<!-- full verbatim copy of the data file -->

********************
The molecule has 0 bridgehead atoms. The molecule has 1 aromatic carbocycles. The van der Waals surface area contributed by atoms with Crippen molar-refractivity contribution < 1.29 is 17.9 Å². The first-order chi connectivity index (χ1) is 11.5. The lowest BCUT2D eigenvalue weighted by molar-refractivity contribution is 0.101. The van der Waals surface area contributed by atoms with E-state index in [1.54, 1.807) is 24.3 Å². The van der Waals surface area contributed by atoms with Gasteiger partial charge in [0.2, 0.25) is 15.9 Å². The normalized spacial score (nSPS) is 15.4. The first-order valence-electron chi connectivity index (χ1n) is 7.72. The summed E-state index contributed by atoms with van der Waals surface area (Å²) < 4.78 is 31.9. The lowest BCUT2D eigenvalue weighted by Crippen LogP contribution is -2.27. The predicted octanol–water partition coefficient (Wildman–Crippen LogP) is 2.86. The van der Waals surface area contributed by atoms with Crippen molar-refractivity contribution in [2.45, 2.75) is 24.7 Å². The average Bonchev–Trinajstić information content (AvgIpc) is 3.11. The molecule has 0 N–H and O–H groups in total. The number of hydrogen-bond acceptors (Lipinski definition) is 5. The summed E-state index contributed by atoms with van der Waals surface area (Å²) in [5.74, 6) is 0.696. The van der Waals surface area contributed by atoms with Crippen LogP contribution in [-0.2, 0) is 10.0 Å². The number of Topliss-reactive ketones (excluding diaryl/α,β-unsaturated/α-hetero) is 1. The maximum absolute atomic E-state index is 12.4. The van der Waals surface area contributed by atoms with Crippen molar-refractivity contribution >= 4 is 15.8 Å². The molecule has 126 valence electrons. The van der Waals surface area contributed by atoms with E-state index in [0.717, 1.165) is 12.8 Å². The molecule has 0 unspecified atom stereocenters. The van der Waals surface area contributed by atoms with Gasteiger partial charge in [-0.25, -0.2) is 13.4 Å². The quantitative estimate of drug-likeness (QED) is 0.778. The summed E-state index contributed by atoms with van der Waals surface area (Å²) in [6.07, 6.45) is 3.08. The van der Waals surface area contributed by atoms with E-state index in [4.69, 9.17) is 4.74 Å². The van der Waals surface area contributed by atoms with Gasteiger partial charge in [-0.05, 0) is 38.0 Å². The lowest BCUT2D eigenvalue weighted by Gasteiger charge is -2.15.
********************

The molecule has 0 bridgehead atoms. The molecule has 1 aromatic carbocycles. The van der Waals surface area contributed by atoms with Crippen molar-refractivity contribution < 1.29 is 17.9 Å². The first-order chi connectivity index (χ1) is 11.5. The lowest BCUT2D eigenvalue weighted by molar-refractivity contribution is 0.101. The van der Waals surface area contributed by atoms with E-state index in [1.54, 1.807) is 24.3 Å². The van der Waals surface area contributed by atoms with Gasteiger partial charge in [0.2, 0.25) is 15.9 Å². The normalized spacial score (nSPS) is 15.4. The first-order valence-electron chi connectivity index (χ1n) is 7.72. The summed E-state index contributed by atoms with van der Waals surface area (Å²) < 4.78 is 31.9. The lowest BCUT2D eigenvalue weighted by Crippen LogP contribution is -2.27. The predicted octanol–water partition coefficient (Wildman–Crippen LogP) is 2.86. The van der Waals surface area contributed by atoms with Crippen molar-refractivity contribution in [2.45, 2.75) is 24.7 Å². The average Bonchev–Trinajstić information content (AvgIpc) is 3.11. The molecule has 0 N–H and O–H groups in total. The number of hydrogen-bond acceptors (Lipinski definition) is 5. The summed E-state index contributed by atoms with van der Waals surface area (Å²) in [5.74, 6) is 0.696. The van der Waals surface area contributed by atoms with Crippen LogP contribution in [-0.2, 0) is 10.0 Å². The number of Topliss-reactive ketones (excluding diaryl/α,β-unsaturated/α-hetero) is 1. The maximum absolute atomic E-state index is 12.4. The van der Waals surface area contributed by atoms with Crippen molar-refractivity contribution >= 4 is 15.8 Å². The molecule has 126 valence electrons. The van der Waals surface area contributed by atoms with E-state index in [0.717, 1.165) is 12.8 Å². The molecule has 0 unspecified atom stereocenters. The van der Waals surface area contributed by atoms with Gasteiger partial charge in [-0.25, -0.2) is 13.4 Å². The quantitative estimate of drug-likeness (QED) is 0.778. The summed E-state index contributed by atoms with van der Waals surface area (Å²) in [6.07, 6.45) is 3.08. The van der Waals surface area contributed by atoms with E-state index in [4.69, 9.17) is 4.74 Å². The van der Waals surface area contributed by atoms with Gasteiger partial charge in [-0.05, 0) is 38.0 Å². The lowest BCUT2D eigenvalue weighted by Gasteiger charge is -2.15.